Newspaper article St Louis Post-Dispatch (MO)

Digest: Wrestling Great, Missouri Native Harley Race Dies

Newspaper article St Louis Post-Dispatch (MO)

Digest: Wrestling Great, Missouri Native Harley Race Dies

Article excerpt

Wrestling great, Missouri native Race dies

Harley Race, the longtime wrestler and promoter best known for playing the arrogant "King of the Ring," wearing a regal crown and purple cape and insisting that opponents kneel and bow before him, died Aug. 1 in St. Charles. He was 76.

The cause was complications from lung cancer, the WWE said in a statement.

Calling himself "the greatest wrestler on God's green earth," the 6-foot-1, 245-pound Race was a ring stalwart who wrestled at The Chase in St. Louis.

He was a frequent champion for decades until a 1995 car crash ended his career. He was sometimes overshadowed by bigger names and more charismatic personalities with bulkier muscles, but his experience and toughness brought him respect among colleagues.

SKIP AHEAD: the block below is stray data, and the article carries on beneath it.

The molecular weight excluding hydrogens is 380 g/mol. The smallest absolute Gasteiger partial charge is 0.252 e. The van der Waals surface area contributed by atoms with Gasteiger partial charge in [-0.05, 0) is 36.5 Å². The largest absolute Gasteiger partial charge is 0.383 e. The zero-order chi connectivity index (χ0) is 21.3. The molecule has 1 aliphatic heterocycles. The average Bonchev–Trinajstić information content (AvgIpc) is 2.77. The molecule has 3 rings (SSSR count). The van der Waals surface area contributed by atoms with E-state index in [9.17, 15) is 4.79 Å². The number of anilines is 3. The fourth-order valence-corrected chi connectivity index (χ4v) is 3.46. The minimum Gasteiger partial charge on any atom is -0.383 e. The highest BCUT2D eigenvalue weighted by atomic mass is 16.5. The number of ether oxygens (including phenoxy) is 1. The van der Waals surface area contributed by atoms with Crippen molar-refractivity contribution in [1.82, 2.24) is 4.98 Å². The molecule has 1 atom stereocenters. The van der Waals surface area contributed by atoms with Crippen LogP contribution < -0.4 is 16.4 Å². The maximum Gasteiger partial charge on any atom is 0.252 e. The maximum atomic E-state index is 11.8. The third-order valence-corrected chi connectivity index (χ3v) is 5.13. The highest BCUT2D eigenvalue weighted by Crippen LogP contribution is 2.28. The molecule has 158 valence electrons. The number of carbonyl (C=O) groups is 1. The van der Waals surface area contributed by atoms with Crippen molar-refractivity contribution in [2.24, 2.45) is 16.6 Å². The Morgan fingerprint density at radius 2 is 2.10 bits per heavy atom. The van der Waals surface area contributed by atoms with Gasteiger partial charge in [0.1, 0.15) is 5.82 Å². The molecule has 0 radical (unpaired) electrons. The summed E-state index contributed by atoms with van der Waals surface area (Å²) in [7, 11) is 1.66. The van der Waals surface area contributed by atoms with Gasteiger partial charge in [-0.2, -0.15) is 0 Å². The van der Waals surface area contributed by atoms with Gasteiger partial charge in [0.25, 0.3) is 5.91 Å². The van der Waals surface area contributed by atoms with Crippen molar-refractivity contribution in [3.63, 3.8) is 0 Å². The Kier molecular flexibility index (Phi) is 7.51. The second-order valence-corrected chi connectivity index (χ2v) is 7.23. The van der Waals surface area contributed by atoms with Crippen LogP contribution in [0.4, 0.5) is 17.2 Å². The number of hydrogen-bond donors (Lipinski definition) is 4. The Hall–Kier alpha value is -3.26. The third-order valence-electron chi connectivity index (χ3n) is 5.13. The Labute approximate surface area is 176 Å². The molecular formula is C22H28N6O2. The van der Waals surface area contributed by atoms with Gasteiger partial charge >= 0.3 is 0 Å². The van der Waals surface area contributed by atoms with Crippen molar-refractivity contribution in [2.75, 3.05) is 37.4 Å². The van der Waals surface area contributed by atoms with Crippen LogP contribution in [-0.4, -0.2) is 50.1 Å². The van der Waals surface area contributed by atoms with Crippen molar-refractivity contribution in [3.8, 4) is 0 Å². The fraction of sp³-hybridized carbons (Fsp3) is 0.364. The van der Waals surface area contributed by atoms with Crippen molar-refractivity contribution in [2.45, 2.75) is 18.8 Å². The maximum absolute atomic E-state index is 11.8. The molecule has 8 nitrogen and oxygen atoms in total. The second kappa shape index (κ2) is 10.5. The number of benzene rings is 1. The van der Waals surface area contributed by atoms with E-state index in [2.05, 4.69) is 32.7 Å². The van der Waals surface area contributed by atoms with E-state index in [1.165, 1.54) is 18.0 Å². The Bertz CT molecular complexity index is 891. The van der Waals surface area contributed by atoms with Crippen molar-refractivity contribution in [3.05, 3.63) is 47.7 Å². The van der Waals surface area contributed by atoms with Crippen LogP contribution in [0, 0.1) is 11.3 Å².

Leon "Big Van Vader" White, who was Race's tag-team partner for a time, told YouTube wrestling channel the Hannibal TV in 2017 that Race mastered "the ability to tell a story with your body physically."

A ring veteran who wrestled under nicknames such as "Handsome" Harley Race and "Mad Dog," Race joined what then was the World Wrestling Federation in 1986 as the company was soaring in popularity. He was in his mid-40s at the time, and he needed a new gimmick.

He was one of six wrestlers to be inducted into the Hall of Fame of four different companies, including the WWE in 2004, the National Wrestling Alliance, the Professional Wrestling Hall of Fame and the Wrestling Observer Newsletter Hall of Fame.

The son of sharecroppers, Harley Leland Race was born in Maryville, Mo., on April 11, 1943, and grew up in nearby Quitman.

After retiring from the ring, Race started the Troy, Mo.-based World League Wrestling in 1999 and opened a facility to train young wrestlers. (The Washington Post, Staff reports)

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